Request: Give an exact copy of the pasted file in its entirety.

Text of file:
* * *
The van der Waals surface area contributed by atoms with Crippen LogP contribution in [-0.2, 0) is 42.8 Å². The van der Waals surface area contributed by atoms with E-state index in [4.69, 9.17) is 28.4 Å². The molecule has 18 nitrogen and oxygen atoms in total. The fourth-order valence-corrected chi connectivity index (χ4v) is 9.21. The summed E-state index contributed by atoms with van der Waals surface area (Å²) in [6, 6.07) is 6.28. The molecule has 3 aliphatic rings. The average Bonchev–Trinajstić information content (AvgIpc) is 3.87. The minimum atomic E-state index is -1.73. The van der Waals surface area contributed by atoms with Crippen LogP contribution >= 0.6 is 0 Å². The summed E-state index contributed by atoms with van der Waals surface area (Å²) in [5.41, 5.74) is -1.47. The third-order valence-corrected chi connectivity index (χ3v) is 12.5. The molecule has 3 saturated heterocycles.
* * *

The van der Waals surface area contributed by atoms with Crippen LogP contribution in [-0.2, 0) is 42.8 Å². The van der Waals surface area contributed by atoms with E-state index in [4.69, 9.17) is 28.4 Å². The molecule has 18 nitrogen and oxygen atoms in total. The fourth-order valence-corrected chi connectivity index (χ4v) is 9.21. The summed E-state index contributed by atoms with van der Waals surface area (Å²) in [6, 6.07) is 6.28. The molecule has 3 aliphatic rings. The average Bonchev–Trinajstić information content (AvgIpc) is 3.87. The minimum atomic E-state index is -1.73. The van der Waals surface area contributed by atoms with Crippen LogP contribution >= 0.6 is 0 Å². The summed E-state index contributed by atoms with van der Waals surface area (Å²) in [5.41, 5.74) is -1.47. The third-order valence-corrected chi connectivity index (χ3v) is 12.5. The molecule has 3 saturated heterocycles.